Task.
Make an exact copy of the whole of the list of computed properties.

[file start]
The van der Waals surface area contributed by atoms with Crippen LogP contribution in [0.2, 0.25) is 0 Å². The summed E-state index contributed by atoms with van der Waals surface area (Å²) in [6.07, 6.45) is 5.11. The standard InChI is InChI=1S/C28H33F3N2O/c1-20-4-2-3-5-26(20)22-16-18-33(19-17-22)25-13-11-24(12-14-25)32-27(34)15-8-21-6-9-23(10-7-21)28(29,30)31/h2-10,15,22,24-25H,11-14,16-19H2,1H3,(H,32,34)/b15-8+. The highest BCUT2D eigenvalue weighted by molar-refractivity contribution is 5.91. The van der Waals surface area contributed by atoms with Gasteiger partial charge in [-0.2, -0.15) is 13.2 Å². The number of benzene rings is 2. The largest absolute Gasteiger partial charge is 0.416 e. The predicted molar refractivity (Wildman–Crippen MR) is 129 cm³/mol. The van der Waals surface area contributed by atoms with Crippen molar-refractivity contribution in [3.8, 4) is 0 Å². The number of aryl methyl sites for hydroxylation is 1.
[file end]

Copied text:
The van der Waals surface area contributed by atoms with Crippen LogP contribution in [0.2, 0.25) is 0 Å². The summed E-state index contributed by atoms with van der Waals surface area (Å²) in [6.07, 6.45) is 5.11. The standard InChI is InChI=1S/C28H33F3N2O/c1-20-4-2-3-5-26(20)22-16-18-33(19-17-22)25-13-11-24(12-14-25)32-27(34)15-8-21-6-9-23(10-7-21)28(29,30)31/h2-10,15,22,24-25H,11-14,16-19H2,1H3,(H,32,34)/b15-8+. The highest BCUT2D eigenvalue weighted by molar-refractivity contribution is 5.91. The van der Waals surface area contributed by atoms with Gasteiger partial charge in [-0.2, -0.15) is 13.2 Å². The number of benzene rings is 2. The largest absolute Gasteiger partial charge is 0.416 e. The predicted molar refractivity (Wildman–Crippen MR) is 129 cm³/mol. The van der Waals surface area contributed by atoms with Crippen molar-refractivity contribution in [3.8, 4) is 0 Å². The number of aryl methyl sites for hydroxylation is 1.